98Clubs
Joined: Jun 3, 2010
• Posts: 1728
May 1st, 2014 at 12:50:30 PM permalink
CT has a new Lottery offering, and thought to share this so as to confirm the math, and expected payouts per ticket price.

For \$2.00 The Customer receives a Quick-Pick 5-card Poker hand. There are two ways (games) the Customer is participant.

First, is the Instant win portion of the offering. The \$2 purchase price pays as follows;

One Pair of 5's \$2 (Free Ticket)
One Pair of J's - A's \$3
Two Pair \$5
Triples \$10
Straight \$25
Flush \$55
Full House \$75
Straight-Flush \$555
Royal-Straight-Flush \$5,555

Win or lose, the generated ticket participates in a nightly "lotto-style" drawing. Five cards are randomly drawn. The payout
of this offering is as follows;

match all 5 cards \$255,555
match any 4 cards \$555
match any 3 cards \$20

I'm sure my math is not correct on the full payout, because I'm not sure how to include the chance of winning both offerings.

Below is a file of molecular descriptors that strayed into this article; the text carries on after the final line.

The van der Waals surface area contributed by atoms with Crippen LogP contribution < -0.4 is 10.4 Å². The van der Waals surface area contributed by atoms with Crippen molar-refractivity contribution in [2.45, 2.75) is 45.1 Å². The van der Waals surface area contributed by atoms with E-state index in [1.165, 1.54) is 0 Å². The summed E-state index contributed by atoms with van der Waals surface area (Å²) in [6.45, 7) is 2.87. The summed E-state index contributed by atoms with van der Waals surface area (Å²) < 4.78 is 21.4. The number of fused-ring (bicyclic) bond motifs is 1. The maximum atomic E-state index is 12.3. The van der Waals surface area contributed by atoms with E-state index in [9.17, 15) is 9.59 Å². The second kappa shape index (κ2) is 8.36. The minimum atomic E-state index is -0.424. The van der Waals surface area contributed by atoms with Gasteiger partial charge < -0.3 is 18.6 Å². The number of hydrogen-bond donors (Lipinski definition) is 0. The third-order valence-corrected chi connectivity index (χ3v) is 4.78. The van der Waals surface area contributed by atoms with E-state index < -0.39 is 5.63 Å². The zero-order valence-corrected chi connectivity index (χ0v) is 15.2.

When treated as separate games that total \$2.00, I come up with \$1.49 payout per \$2 (about 75%). The manner of the math
is to take combinations x pay. When I did that I came up with 3,872,120 / 2,598,960 = 1.49 / \$2 price.
Some people need to reimagine their thinking.
tringlomane
Joined: Aug 25, 2012
• Posts: 6272
May 1st, 2014 at 3:04:01 PM permalink
Ignoring prize splitting of the \$255,555 because I have no idea how much this game will sell, I get \$1.4727 per \$2 (73.64%) because a pair of 5s is a free ticket, not \$2. If it was \$2 for a pair of 5s, then I would get \$1.49 per \$2.

Not shabby for a lottery game. Most states are in the 60s for games like this.

Your methodology is the correct way though. You just divide by the price to get the return.
98Clubs
Joined: Jun 3, 2010